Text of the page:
Jach's personal blog

(Largely containing a mind-dump to myselves: past, present, and future)
Current favorite quote: "Supposedly smart people are weirdly ignorant of Bayes' Rule." William B Vogt, 2010

C++ supports encapsulation? Really?

No, it doesn't. For an excellent reference to make you cringe at the thought that C++ exists so abundantly, read the C++ FQA. Anyway, here's a trivial example of violating "private", which is just one way of showing that in C++ there's really no encapsulation at all.

#include <iostream>

using namespace std;

class Blah {
private: int n;

public: int k;

Blah() { n = 10; }

int main(int argc, char* argv[]) {
obj.k = 4;
cout << "k: " << obj.k << " size: " << sizeof(obj) << endl;
cout << "Hmm, where's that extra 8 bytes coming from? I bet it's " <<
"another int.\n";
//cout << obj.n; // compile error (hmm, no compile-time encapsulation..)
cout << "First four bytes are: " << *(int*)((char*)&obj) << endl;
cout << "Second four bytes are: " << *(int*)((char*)&obj + 4) << endl;
cout << "Which is k? Check: " << boolalpha <<
((int*)((char*)&obj + 4) == &(obj.k)) << endl;
cout << "Let's modify the private member!\n";
*(int*)((char*)&obj) = 7;
cout << "First four bytes are now: " << *(int*)((char*)&obj) << endl;

return 0;

Try it out. C++ sucks. (Tip: always cast to (char*) when doing pointer arithmetic, because then you're guaranteed to always be in terms of single bytes. (void*)'s size for arithmetic is undefined.)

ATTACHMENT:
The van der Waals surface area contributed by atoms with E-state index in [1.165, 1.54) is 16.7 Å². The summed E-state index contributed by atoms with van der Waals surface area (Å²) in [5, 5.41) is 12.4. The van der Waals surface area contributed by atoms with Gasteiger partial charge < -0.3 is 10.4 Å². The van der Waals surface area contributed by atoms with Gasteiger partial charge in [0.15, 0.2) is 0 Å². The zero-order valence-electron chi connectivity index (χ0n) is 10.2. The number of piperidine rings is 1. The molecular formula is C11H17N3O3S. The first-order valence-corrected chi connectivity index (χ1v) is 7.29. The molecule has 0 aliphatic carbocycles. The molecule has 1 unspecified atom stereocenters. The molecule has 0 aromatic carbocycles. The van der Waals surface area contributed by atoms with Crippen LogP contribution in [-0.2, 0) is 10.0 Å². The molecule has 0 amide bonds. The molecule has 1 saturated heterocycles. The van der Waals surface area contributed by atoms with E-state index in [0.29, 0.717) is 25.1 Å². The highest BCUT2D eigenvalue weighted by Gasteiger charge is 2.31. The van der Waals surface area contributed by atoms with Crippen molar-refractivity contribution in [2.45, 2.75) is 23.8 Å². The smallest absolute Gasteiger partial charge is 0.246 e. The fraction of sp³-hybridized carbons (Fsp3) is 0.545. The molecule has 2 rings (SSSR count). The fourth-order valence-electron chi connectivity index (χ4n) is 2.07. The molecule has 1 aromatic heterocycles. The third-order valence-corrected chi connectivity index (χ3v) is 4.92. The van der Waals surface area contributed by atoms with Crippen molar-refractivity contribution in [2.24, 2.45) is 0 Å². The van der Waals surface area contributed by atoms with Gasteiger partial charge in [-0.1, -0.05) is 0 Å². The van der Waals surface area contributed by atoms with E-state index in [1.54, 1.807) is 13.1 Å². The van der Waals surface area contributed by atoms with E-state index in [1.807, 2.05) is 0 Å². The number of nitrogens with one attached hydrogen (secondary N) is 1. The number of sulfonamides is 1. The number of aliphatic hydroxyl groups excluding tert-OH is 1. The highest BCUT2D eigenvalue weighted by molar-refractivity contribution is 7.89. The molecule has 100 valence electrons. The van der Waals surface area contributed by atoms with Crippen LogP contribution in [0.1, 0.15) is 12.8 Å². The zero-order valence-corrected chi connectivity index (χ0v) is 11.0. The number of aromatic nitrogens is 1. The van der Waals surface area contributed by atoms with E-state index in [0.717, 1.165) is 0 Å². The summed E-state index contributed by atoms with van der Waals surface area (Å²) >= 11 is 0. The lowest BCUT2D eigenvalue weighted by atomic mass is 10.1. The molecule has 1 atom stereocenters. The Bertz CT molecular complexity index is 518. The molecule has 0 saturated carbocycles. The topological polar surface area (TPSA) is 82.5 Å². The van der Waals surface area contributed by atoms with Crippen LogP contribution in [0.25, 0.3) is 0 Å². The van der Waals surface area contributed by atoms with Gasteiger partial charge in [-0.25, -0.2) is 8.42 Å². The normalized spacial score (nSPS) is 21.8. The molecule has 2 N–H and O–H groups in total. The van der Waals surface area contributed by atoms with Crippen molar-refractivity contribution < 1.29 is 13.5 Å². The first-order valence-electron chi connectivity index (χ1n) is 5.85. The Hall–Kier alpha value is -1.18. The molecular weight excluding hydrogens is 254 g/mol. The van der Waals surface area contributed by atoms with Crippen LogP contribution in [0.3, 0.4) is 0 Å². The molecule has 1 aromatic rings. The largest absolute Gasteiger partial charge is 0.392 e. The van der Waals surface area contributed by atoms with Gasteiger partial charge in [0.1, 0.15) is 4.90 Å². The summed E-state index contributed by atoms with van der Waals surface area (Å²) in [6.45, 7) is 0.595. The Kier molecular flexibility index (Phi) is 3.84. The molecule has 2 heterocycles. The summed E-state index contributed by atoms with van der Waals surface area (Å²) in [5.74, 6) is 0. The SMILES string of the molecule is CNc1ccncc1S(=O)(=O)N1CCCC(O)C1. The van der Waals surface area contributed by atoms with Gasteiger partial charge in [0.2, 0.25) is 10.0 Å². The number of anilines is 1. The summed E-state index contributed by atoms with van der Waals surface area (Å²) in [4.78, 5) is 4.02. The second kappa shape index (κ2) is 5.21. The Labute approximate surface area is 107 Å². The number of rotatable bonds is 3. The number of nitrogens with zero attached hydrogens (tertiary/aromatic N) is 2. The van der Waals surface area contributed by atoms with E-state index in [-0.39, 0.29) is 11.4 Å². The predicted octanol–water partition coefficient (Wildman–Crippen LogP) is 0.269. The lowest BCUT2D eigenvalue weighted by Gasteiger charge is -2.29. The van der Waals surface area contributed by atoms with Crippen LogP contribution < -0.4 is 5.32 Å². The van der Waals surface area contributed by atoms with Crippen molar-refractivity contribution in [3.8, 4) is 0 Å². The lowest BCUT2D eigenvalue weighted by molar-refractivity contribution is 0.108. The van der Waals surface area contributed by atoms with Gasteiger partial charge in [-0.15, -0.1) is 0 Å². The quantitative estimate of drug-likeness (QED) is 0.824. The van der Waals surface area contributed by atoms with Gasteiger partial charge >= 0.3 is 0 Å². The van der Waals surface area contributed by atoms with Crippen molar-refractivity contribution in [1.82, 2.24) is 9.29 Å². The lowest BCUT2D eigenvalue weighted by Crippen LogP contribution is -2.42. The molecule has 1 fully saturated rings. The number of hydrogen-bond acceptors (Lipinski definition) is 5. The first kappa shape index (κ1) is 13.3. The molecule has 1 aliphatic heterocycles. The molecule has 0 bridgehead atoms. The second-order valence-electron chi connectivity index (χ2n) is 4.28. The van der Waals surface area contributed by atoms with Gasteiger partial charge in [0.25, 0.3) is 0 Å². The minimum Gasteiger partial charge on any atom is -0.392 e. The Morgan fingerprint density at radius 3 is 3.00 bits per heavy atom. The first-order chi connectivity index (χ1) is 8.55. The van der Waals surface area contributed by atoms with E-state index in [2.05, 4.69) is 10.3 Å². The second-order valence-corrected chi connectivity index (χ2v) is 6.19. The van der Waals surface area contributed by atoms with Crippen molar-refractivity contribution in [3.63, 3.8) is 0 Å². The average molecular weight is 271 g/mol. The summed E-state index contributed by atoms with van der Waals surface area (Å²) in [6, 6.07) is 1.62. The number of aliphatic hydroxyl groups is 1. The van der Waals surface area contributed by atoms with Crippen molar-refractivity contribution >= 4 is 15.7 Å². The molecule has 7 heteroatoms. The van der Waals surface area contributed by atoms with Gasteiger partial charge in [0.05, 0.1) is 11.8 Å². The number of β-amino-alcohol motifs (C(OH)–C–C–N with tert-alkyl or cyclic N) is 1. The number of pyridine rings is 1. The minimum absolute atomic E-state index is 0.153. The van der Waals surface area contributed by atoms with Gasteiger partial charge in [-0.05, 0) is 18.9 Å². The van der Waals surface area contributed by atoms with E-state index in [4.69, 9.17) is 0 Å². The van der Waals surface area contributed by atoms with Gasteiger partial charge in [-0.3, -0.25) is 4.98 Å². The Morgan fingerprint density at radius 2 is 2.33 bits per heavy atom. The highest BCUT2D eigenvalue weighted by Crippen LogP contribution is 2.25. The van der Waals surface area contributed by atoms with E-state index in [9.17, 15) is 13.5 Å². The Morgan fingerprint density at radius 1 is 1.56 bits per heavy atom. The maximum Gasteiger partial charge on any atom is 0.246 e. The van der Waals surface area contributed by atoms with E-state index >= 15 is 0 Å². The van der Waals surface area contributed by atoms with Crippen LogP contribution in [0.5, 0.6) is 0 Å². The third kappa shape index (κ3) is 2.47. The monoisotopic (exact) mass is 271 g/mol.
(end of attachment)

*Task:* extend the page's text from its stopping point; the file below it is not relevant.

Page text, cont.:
Edit: I should mention that my favorite language Python doesn't support this type of encapsulation either, since even variables defined with a double underscore can still be accessed, but it doesn't pretend to and the practice isn't encouraged since you get better encapsulation in other ways. Any guide worth its salt will mention this, and you can always tell a Python n00b if they're using a bunch of getter and setter methods. Lastly, there is a lot more to OOP than just C++'s "structs with function pointers that are called automatically and have implicit arguments": a sign that you really just want a struct with a few helper functions is if you have many getter/setter methods. On this I have already written.

Posted on 2010-10-08 by Jach

Tags: c++, programming


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